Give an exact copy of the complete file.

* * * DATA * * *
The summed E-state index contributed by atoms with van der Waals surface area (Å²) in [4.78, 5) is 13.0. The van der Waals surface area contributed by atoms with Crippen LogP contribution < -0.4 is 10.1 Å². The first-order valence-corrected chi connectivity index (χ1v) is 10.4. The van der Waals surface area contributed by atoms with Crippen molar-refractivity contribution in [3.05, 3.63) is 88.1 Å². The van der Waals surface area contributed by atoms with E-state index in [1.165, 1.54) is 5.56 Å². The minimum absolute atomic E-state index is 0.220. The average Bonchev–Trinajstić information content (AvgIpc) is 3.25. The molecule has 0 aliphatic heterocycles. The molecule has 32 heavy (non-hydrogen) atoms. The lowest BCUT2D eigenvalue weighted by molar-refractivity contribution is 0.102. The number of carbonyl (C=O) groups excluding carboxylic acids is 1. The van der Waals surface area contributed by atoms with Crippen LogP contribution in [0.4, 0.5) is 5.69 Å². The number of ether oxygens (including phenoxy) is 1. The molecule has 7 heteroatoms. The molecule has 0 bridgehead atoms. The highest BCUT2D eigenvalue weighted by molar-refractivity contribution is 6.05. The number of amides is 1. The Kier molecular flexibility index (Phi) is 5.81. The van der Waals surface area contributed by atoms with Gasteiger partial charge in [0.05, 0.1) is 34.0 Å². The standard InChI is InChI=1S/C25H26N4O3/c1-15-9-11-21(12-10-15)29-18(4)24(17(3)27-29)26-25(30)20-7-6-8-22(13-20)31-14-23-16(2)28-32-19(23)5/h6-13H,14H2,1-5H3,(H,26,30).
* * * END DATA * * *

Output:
The summed E-state index contributed by atoms with van der Waals surface area (Å²) in [4.78, 5) is 13.0. The van der Waals surface area contributed by atoms with Crippen LogP contribution < -0.4 is 10.1 Å². The first-order valence-corrected chi connectivity index (χ1v) is 10.4. The van der Waals surface area contributed by atoms with Crippen molar-refractivity contribution in [3.05, 3.63) is 88.1 Å². The van der Waals surface area contributed by atoms with E-state index in [1.165, 1.54) is 5.56 Å². The minimum absolute atomic E-state index is 0.220. The average Bonchev–Trinajstić information content (AvgIpc) is 3.25. The molecule has 0 aliphatic heterocycles. The molecule has 32 heavy (non-hydrogen) atoms. The lowest BCUT2D eigenvalue weighted by molar-refractivity contribution is 0.102. The number of carbonyl (C=O) groups excluding carboxylic acids is 1. The van der Waals surface area contributed by atoms with Crippen LogP contribution in [0.4, 0.5) is 5.69 Å². The number of ether oxygens (including phenoxy) is 1. The molecule has 7 heteroatoms. The molecule has 0 bridgehead atoms. The highest BCUT2D eigenvalue weighted by molar-refractivity contribution is 6.05. The number of amides is 1. The Kier molecular flexibility index (Phi) is 5.81. The van der Waals surface area contributed by atoms with Gasteiger partial charge in [0.05, 0.1) is 34.0 Å². The standard InChI is InChI=1S/C25H26N4O3/c1-15-9-11-21(12-10-15)29-18(4)24(17(3)27-29)26-25(30)20-7-6-8-22(13-20)31-14-23-16(2)28-32-19(23)5/h6-13H,14H2,1-5H3,(H,26,30).